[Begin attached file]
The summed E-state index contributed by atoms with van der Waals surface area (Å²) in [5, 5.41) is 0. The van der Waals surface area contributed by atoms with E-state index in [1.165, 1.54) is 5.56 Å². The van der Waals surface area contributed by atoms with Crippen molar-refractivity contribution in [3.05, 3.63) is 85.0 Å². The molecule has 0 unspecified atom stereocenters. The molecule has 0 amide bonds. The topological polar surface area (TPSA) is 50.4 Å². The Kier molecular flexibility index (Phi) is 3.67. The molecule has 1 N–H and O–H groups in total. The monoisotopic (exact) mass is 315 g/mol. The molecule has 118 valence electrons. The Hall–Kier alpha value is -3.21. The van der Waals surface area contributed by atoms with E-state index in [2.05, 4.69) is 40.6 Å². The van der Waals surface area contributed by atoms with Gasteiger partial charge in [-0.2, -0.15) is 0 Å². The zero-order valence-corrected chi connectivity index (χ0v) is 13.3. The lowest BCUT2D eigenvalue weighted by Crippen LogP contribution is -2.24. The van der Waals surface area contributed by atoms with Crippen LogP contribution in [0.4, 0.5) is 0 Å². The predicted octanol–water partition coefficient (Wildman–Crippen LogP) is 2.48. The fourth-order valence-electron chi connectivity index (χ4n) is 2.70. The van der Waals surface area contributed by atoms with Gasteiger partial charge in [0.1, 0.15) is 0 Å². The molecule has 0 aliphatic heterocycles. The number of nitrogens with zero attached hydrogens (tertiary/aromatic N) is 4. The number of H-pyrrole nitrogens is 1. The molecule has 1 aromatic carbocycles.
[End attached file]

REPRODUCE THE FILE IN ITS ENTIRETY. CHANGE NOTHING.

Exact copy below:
The summed E-state index contributed by atoms with van der Waals surface area (Å²) in [5, 5.41) is 0. The van der Waals surface area contributed by atoms with E-state index in [1.165, 1.54) is 5.56 Å². The van der Waals surface area contributed by atoms with Crippen molar-refractivity contribution in [3.05, 3.63) is 85.0 Å². The molecule has 0 unspecified atom stereocenters. The molecule has 0 amide bonds. The topological polar surface area (TPSA) is 50.4 Å². The Kier molecular flexibility index (Phi) is 3.67. The molecule has 1 N–H and O–H groups in total. The monoisotopic (exact) mass is 315 g/mol. The molecule has 118 valence electrons. The Hall–Kier alpha value is -3.21. The van der Waals surface area contributed by atoms with E-state index in [2.05, 4.69) is 40.6 Å². The van der Waals surface area contributed by atoms with Gasteiger partial charge in [-0.2, -0.15) is 0 Å². The zero-order valence-corrected chi connectivity index (χ0v) is 13.3. The lowest BCUT2D eigenvalue weighted by Crippen LogP contribution is -2.24. The van der Waals surface area contributed by atoms with Crippen LogP contribution in [0.4, 0.5) is 0 Å². The predicted octanol–water partition coefficient (Wildman–Crippen LogP) is 2.48. The fourth-order valence-electron chi connectivity index (χ4n) is 2.70. The van der Waals surface area contributed by atoms with Gasteiger partial charge in [0.1, 0.15) is 0 Å². The molecule has 0 aliphatic heterocycles. The number of nitrogens with zero attached hydrogens (tertiary/aromatic N) is 4. The number of H-pyrrole nitrogens is 1. The molecule has 1 aromatic carbocycles.